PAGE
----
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Comments for The Complete Swine http://www.wholehog-games.com/devblog Whole Hog Games News and Developer Blog Sat, 21 Mar 2015 18:42:52 +0000 hourly 1 https://wordpress.org/?v=4.8 Comment on Lighting a 2D Game by Casey Carlin http://www.wholehog-games.com/devblog/2013/06/07/lighting-in-a-2d-game/#comment-366 Sat, 21 Mar 2015 18:42:52 +0000 http://www.wholehog-games.com/devblog/?p=161#comment-366 Sharp eye with the bevels. Thankfully, it’s automatic!

The shader that lays down tiles takes 3 sets of UV coordinates, one for the base tile image, one for the damage texture, and one for the bevel. The damage and bevel images are made of two parts, a greyscale image that applies the Photoshop “overlay” blend effect to brighten or darken the tile color, and a normal map that is blended with the original normal map. The key here that because the bevel adjustment is not your typical alpha blending operation, it has to happen in the shader when you are drawing the original sprite. Overlay blending is simple, but you have many options with Normal Map blending; see http://blog.selfshadow.com/publications/blending-in-detail/ for details.

There are 17 edge images for different tile arrangements and 6 sets of edges used in the game. Full Bore’s image data is unpacked if you want to check it out. Check out FullBore\images\tiles.png and FullBore\images\tilesnormal.png

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Comment on Lighting a 2D Game by Ralph http://www.wholehog-games.com/devblog/2013/06/07/lighting-in-a-2d-game/#comment-356 Tue, 17 Mar 2015 21:38:12 +0000 http://www.wholehog-games.com/devblog/?p=161#comment-356 Hey, really great article. I actually have one quick question, though.

I notice some of your background tiles are meant to repeat, obviously. However, while the tiles themselves are visually the same, their normal-mapped versions may not be.

For example, in the normal image above, you can notice some tiles have a bevel applied to them since they’re at the edge of a wall. However, these same tiles which are not at the edge do not have this bevel.

I’m just wondering if this is done manually. Do you just have 9 versions of each repeatable tile to account for the 9 different positions in could be placed in (top-left, top-middle, top-right, etc…)? Or is it somehow done with code?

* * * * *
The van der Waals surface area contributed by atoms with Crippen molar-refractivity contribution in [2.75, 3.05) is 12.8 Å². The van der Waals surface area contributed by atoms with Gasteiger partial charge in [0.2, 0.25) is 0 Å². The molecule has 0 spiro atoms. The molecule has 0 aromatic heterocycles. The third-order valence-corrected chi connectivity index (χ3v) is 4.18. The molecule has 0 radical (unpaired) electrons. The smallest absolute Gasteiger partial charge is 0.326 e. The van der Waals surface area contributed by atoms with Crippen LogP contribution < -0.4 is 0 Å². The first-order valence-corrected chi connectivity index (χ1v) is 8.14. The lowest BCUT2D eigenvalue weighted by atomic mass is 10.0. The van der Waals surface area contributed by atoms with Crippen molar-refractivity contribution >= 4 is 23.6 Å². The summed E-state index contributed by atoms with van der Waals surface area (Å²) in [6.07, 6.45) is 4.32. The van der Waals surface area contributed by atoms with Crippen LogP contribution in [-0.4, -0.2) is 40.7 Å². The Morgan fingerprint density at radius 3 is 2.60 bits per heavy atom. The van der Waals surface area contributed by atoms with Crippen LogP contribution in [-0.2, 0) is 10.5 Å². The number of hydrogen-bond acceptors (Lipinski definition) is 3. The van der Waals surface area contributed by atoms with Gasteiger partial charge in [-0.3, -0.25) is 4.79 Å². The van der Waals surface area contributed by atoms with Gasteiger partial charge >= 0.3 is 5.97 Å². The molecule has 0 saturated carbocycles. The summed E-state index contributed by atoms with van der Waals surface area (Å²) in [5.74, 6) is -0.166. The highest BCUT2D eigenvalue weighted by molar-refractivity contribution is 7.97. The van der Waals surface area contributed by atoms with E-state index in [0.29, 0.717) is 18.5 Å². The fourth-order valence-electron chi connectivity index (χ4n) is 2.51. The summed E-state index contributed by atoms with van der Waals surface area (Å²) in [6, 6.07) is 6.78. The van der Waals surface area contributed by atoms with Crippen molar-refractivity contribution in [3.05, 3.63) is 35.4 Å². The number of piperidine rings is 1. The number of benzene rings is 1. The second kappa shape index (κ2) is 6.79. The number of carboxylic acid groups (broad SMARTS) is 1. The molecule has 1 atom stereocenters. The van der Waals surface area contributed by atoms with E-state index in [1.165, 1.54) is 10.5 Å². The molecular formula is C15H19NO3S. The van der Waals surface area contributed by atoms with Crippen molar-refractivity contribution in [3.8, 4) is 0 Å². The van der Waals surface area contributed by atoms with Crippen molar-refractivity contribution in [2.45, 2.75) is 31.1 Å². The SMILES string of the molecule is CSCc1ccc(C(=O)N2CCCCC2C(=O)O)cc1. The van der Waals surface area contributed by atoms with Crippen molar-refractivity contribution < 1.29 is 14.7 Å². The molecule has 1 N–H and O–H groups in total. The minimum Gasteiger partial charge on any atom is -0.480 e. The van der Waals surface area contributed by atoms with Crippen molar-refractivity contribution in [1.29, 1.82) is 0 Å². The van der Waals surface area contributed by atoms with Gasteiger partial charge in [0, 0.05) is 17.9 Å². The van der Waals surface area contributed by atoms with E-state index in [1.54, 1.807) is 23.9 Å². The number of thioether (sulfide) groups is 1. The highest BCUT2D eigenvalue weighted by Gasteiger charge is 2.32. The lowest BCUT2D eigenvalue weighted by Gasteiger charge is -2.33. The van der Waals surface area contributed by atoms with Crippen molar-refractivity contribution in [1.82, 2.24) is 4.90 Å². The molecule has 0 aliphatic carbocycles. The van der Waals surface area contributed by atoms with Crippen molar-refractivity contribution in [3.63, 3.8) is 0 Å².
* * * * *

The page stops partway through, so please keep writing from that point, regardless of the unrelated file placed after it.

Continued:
In case I fail at explaining, only the top one has a bevel applied: http://i.imgur.com/3rvooZW.png

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Comment on Lighting a 2D Game by Casey Carlin http://www.wholehog-games.com/devblog/2013/06/07/lighting-in-a-2d-game/#comment-324 Fri, 22 Aug 2014 05:25:57 +0000 http://www.wholehog-games.com/devblog/?p=161#comment-324 The falloff is computed in the shader on a per-pixel basis. The two contributing variables are that pixel’s distance from the light which is being represented by the geometry and the angle encoded in the normal map for that pixel.

If you look at the shader here: http://en.wikipedia.org/wiki/Blinn%E2%80%93Phong_shading_model
the diffuse component of the light (in Full Bore’s case, the only component) is the dot-product of the surface normal and the light vector:

float NdotL = dot( normal, lightDir );

I think that in Photoshop terms that would make the falloff spherical.

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Comment on Lighting a 2D Game by James http://www.wholehog-games.com/devblog/2013/06/07/lighting-in-a-2d-game/#comment-323 Fri, 22 Aug 2014 04:43:17 +0000 http://www.wholehog-games.com/devblog/?p=161#comment-323 Very interested in the light geometry in the picture. is the radius fall-off an exponential interpolation between the max radius and the min radius? would love to see the for-loop code for that piece specifically.